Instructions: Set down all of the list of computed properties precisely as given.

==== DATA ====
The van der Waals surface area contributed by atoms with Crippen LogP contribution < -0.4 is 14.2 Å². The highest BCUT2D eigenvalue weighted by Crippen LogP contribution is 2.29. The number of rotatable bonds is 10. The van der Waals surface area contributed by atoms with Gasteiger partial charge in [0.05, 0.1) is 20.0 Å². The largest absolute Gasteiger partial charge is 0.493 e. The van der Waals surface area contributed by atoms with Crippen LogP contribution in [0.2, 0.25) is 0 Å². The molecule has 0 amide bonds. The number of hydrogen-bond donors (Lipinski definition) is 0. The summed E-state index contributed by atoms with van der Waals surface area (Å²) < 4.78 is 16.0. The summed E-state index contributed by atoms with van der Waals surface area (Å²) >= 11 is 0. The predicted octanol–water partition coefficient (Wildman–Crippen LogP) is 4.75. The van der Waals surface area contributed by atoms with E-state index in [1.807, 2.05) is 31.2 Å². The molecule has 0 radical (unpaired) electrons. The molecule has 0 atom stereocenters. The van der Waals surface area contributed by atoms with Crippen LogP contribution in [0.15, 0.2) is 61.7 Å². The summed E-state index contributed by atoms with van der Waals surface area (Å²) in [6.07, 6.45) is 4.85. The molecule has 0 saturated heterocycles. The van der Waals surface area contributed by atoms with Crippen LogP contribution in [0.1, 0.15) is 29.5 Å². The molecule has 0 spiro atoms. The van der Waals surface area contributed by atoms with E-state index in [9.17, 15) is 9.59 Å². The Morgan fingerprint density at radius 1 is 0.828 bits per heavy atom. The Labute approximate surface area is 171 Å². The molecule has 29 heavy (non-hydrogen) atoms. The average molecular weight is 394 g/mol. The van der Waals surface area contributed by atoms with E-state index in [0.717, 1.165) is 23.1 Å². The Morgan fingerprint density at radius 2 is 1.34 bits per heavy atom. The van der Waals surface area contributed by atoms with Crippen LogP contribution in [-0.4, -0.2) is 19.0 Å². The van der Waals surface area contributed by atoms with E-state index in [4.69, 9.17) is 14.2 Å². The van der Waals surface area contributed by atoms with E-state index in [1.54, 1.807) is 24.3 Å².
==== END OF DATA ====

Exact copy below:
The van der Waals surface area contributed by atoms with Crippen LogP contribution < -0.4 is 14.2 Å². The highest BCUT2D eigenvalue weighted by Crippen LogP contribution is 2.29. The number of rotatable bonds is 10. The van der Waals surface area contributed by atoms with Gasteiger partial charge in [0.05, 0.1) is 20.0 Å². The largest absolute Gasteiger partial charge is 0.493 e. The van der Waals surface area contributed by atoms with Crippen LogP contribution in [0.2, 0.25) is 0 Å². The molecule has 0 amide bonds. The number of hydrogen-bond donors (Lipinski definition) is 0. The summed E-state index contributed by atoms with van der Waals surface area (Å²) < 4.78 is 16.0. The summed E-state index contributed by atoms with van der Waals surface area (Å²) >= 11 is 0. The predicted octanol–water partition coefficient (Wildman–Crippen LogP) is 4.75. The van der Waals surface area contributed by atoms with E-state index in [1.807, 2.05) is 31.2 Å². The molecule has 0 radical (unpaired) electrons. The molecule has 0 atom stereocenters. The van der Waals surface area contributed by atoms with Crippen LogP contribution in [0.15, 0.2) is 61.7 Å². The summed E-state index contributed by atoms with van der Waals surface area (Å²) in [6.07, 6.45) is 4.85. The molecule has 0 saturated heterocycles. The van der Waals surface area contributed by atoms with Crippen LogP contribution in [0.1, 0.15) is 29.5 Å². The molecule has 0 spiro atoms. The van der Waals surface area contributed by atoms with E-state index in [9.17, 15) is 9.59 Å². The Morgan fingerprint density at radius 1 is 0.828 bits per heavy atom. The Labute approximate surface area is 171 Å². The molecule has 29 heavy (non-hydrogen) atoms. The average molecular weight is 394 g/mol. The van der Waals surface area contributed by atoms with E-state index in [0.717, 1.165) is 23.1 Å². The Morgan fingerprint density at radius 2 is 1.34 bits per heavy atom. The van der Waals surface area contributed by atoms with Crippen LogP contribution in [-0.4, -0.2) is 19.0 Å². The van der Waals surface area contributed by atoms with E-state index in [4.69, 9.17) is 14.2 Å². The van der Waals surface area contributed by atoms with E-state index in [1.54, 1.807) is 24.3 Å².